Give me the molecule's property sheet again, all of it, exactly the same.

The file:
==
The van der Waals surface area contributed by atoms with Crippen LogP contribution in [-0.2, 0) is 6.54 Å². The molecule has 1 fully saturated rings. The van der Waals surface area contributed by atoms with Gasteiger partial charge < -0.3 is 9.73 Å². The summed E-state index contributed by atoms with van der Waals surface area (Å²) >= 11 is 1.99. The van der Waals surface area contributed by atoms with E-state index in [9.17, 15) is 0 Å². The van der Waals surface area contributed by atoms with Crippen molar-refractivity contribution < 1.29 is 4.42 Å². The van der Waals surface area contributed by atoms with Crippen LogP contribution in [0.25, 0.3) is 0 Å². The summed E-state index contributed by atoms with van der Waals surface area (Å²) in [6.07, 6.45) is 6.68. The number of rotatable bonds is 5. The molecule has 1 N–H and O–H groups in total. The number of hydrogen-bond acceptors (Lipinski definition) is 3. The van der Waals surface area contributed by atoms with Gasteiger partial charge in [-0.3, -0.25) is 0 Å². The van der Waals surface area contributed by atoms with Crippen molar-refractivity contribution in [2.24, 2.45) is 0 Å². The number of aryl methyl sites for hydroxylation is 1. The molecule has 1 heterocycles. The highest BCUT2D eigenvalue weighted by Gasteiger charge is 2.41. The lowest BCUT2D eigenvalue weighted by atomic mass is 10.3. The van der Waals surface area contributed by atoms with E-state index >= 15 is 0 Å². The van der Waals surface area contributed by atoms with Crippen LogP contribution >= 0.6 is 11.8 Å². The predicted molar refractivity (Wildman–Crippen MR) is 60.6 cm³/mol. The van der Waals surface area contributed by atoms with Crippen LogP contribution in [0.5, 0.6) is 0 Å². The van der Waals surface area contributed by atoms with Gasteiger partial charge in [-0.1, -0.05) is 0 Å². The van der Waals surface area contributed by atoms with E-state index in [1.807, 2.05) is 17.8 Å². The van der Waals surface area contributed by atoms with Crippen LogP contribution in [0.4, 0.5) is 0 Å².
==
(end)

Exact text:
The van der Waals surface area contributed by atoms with Crippen LogP contribution in [-0.2, 0) is 6.54 Å². The molecule has 1 fully saturated rings. The van der Waals surface area contributed by atoms with Gasteiger partial charge < -0.3 is 9.73 Å². The summed E-state index contributed by atoms with van der Waals surface area (Å²) >= 11 is 1.99. The van der Waals surface area contributed by atoms with E-state index in [9.17, 15) is 0 Å². The van der Waals surface area contributed by atoms with Crippen molar-refractivity contribution < 1.29 is 4.42 Å². The van der Waals surface area contributed by atoms with Crippen LogP contribution in [0.25, 0.3) is 0 Å². The summed E-state index contributed by atoms with van der Waals surface area (Å²) in [6.07, 6.45) is 6.68. The number of rotatable bonds is 5. The molecule has 1 N–H and O–H groups in total. The number of hydrogen-bond acceptors (Lipinski definition) is 3. The van der Waals surface area contributed by atoms with Gasteiger partial charge in [-0.3, -0.25) is 0 Å². The van der Waals surface area contributed by atoms with Crippen molar-refractivity contribution in [2.24, 2.45) is 0 Å². The number of aryl methyl sites for hydroxylation is 1. The molecule has 1 heterocycles. The highest BCUT2D eigenvalue weighted by Gasteiger charge is 2.41. The lowest BCUT2D eigenvalue weighted by atomic mass is 10.3. The van der Waals surface area contributed by atoms with E-state index >= 15 is 0 Å². The van der Waals surface area contributed by atoms with Crippen LogP contribution >= 0.6 is 11.8 Å². The predicted molar refractivity (Wildman–Crippen MR) is 60.6 cm³/mol. The van der Waals surface area contributed by atoms with Crippen LogP contribution in [0.5, 0.6) is 0 Å². The van der Waals surface area contributed by atoms with Gasteiger partial charge in [-0.1, -0.05) is 0 Å². The van der Waals surface area contributed by atoms with E-state index in [1.807, 2.05) is 17.8 Å². The van der Waals surface area contributed by atoms with Crippen LogP contribution in [0.4, 0.5) is 0 Å².